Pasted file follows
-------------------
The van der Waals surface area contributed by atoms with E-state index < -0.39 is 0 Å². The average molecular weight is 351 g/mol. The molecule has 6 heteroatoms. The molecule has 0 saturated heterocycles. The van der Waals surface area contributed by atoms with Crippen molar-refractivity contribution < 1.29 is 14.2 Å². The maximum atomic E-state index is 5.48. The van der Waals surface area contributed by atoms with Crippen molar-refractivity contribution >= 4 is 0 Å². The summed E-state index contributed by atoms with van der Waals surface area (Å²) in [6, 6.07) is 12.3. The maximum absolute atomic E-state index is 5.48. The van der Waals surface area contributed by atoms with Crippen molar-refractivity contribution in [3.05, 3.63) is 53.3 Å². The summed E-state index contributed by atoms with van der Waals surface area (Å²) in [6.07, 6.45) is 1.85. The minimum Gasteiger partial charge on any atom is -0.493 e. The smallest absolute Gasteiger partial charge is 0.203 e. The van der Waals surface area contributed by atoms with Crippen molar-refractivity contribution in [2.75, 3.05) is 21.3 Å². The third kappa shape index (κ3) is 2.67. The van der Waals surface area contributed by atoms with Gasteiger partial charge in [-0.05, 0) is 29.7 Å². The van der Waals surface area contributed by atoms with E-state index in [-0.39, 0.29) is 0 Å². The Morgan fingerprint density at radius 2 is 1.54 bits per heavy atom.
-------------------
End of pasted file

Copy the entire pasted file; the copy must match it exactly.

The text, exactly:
The van der Waals surface area contributed by atoms with E-state index < -0.39 is 0 Å². The average molecular weight is 351 g/mol. The molecule has 6 heteroatoms. The molecule has 0 saturated heterocycles. The van der Waals surface area contributed by atoms with Crippen molar-refractivity contribution < 1.29 is 14.2 Å². The maximum atomic E-state index is 5.48. The van der Waals surface area contributed by atoms with Crippen molar-refractivity contribution >= 4 is 0 Å². The summed E-state index contributed by atoms with van der Waals surface area (Å²) in [6, 6.07) is 12.3. The maximum absolute atomic E-state index is 5.48. The van der Waals surface area contributed by atoms with Crippen molar-refractivity contribution in [3.05, 3.63) is 53.3 Å². The summed E-state index contributed by atoms with van der Waals surface area (Å²) in [6.07, 6.45) is 1.85. The minimum Gasteiger partial charge on any atom is -0.493 e. The smallest absolute Gasteiger partial charge is 0.203 e. The van der Waals surface area contributed by atoms with Crippen molar-refractivity contribution in [2.75, 3.05) is 21.3 Å². The third kappa shape index (κ3) is 2.67. The van der Waals surface area contributed by atoms with Gasteiger partial charge in [-0.05, 0) is 29.7 Å². The van der Waals surface area contributed by atoms with E-state index in [-0.39, 0.29) is 0 Å². The Morgan fingerprint density at radius 2 is 1.54 bits per heavy atom.